Are more flights canceled because of tarmac-delay rule?

A really interesting debate is going on between the U.S. Department of Transportation and two airline consultants over whether the federal tarmac-delay rule is leading to more flight cancellations than would be the case without the harsh penalties in the rule. The consultants, who published a study on the issue yesterday, contend that more people have been inconvenienced and delayed by flight cancellations than DOT says. Here's a story with a little more detail on their conclusions.

One thing is quite clear: Very few people are being held on planes on airport tarmacs for hours anymore. It seems to us that airlines should be glad that's the case. Those incidents in the past have made terrific TV news fodder, and made the carriers involved seem insensitive, stupid, venal or worse. The consultants who did this study, by the way, usually work for the airlines.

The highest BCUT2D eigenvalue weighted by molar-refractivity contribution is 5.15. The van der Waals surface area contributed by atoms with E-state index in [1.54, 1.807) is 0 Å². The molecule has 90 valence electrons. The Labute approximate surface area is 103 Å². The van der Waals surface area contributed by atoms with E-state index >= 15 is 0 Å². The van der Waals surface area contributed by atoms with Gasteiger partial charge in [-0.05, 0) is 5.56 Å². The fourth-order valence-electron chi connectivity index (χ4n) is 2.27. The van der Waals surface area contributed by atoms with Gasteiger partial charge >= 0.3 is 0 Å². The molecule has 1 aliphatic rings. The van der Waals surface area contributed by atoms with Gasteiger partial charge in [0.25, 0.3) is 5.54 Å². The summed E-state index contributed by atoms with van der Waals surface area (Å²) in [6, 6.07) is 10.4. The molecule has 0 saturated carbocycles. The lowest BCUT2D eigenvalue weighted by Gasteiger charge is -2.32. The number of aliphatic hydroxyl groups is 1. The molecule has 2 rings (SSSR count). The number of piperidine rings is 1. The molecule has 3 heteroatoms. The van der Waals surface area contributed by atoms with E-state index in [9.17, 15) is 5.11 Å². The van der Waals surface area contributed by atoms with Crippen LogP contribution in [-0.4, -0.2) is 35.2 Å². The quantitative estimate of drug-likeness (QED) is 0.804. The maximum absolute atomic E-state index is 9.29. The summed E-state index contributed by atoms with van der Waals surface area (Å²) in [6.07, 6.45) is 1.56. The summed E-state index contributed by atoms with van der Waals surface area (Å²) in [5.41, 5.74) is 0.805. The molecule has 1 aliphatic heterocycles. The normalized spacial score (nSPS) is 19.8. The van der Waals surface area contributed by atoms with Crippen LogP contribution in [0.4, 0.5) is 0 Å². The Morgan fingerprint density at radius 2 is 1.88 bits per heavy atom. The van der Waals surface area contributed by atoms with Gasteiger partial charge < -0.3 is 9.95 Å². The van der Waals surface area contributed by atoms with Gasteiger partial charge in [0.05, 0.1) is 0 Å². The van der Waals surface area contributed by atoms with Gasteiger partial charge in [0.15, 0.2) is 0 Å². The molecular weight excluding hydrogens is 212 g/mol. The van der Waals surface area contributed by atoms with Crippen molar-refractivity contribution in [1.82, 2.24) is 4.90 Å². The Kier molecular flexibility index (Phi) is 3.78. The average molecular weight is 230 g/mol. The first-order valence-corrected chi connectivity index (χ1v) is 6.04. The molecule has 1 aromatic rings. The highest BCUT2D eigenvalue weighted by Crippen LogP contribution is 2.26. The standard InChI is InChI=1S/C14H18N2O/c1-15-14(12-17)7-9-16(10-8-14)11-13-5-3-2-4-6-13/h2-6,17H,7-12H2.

Airlines certainly appear to be preemptively canceling more flights to avoid violating the tarmac rule. But as I've said before, let's give this rule a little more time -- and perhaps a winter without the snowstorm cancellations we had this past year -- before concluding that it's hurting more than it's helping. I really can't see how we can honestly evaluate what's going on after airlines wiped out hundreds of flights a day last winter whenever severe weather threatened. Did they do that because they've become overly cautious in the face of heavy fines, or have they become smarter and overly cautious when severe weather threatens because preemptive cancellations are ultimately less costly and inconvenience fewer customers than taking a chance that the weather will seriously delay operations?

Let us know what you think.